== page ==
Photo by Maryam Adrangi.
Today, Council of Canadians energy campaigner Maryam Adrangi was at the Enbridge shareholders meeting in Calgary.
CBC reported this morning, “(Opposition to the Northern Gateway pipeline is) expected to be a focus at Enbridge’s annual general meeting…, where several project opponents are expected to speak. John Ridsdale, hereditary chief with the Wet’suwet’en First Nation, said the project is as good as dead, but it’s important to keep up the pressure on Enbridge. …(Enbridge CEO Al) Monaco will face shareholders for the first time as chief executive (and field questions from Northern Gateway opponents).”
Photo by Tijana Martin/ Calgary Herald.
And this evening the Calgary Herald reported, “B.C. opponents of the Northern Gateway pipeline took over question period at Enbridge Inc.’s annual meeting…. A half-dozen people, all from British Columbia, filed to the microphones at the meeting in downtown Calgary to question and then re-question the Calgary energy transportation company’s controversial oil link from Edmonton to Kitimat on the West Coast. …Questioners challenged Enbridge’s commitment to social licence, its right to build without native support and asked what will happen if the project is approved but fails due to legal challenges or civil disobedience.”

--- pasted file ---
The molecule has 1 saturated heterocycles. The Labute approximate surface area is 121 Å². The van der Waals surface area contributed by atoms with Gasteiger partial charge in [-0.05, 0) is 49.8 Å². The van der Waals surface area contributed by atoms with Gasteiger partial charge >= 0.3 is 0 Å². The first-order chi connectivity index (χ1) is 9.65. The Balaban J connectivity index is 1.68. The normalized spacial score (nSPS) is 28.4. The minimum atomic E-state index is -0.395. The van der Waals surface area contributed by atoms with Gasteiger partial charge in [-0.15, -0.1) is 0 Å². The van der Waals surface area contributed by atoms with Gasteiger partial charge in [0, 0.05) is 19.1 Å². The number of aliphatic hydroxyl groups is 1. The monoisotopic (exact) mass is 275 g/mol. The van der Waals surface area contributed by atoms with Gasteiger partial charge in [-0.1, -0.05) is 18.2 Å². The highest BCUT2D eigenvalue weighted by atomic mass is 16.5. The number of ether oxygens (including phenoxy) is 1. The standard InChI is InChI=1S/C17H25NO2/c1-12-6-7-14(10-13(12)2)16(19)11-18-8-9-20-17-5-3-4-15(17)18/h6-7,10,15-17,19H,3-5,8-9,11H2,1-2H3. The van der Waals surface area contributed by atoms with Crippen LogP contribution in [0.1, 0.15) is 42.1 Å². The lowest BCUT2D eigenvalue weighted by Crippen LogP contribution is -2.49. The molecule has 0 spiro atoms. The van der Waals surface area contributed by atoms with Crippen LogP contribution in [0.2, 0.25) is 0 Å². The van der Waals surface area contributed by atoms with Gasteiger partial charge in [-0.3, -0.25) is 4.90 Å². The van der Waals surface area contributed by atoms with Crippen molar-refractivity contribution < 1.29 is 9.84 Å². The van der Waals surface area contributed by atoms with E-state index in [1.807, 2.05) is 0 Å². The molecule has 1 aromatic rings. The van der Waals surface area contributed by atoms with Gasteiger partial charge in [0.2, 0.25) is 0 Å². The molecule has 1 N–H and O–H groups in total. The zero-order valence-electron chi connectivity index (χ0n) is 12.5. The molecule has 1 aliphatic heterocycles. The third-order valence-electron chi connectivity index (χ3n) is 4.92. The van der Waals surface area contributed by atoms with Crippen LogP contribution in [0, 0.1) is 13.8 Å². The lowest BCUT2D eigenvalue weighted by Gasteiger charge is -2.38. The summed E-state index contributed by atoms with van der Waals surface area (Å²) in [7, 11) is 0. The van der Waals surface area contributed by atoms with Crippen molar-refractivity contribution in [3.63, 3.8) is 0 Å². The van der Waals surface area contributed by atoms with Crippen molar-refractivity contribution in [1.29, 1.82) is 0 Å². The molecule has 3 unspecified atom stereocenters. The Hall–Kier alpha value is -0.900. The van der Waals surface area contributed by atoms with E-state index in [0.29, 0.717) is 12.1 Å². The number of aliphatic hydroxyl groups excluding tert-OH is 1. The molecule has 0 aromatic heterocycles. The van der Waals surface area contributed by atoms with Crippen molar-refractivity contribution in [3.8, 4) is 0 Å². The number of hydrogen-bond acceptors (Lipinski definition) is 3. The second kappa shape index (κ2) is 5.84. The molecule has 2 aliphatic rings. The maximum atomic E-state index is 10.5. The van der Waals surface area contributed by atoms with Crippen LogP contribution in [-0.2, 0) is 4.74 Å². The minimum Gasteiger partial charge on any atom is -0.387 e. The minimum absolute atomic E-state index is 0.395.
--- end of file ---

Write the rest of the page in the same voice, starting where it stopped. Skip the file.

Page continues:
Maryam notes that at the meeting Enbridge staff asked to check her bag saying, “No banners or paint? Anything that would embarrass us?” She comments, “I think the fact that you are still trying to push through with destructive projects with complete disregard for communities and people is significantly more embarrassing.”
The delegation also included Dan Boucher (from the Communications, Energy and Paperworkers Union), Kandace Kerr (landowner from Fort St James), Luanne Roth (Suzuki Environmental Foundation), Gerald Amos (Headwaters Initiative), Trevor Jang (Small Frog Clan of the Wet’suwet’en First Nation), Karen Tam Wu (ForestEthics Advocacy), and Brenda Belak (West Coast Environmental Law).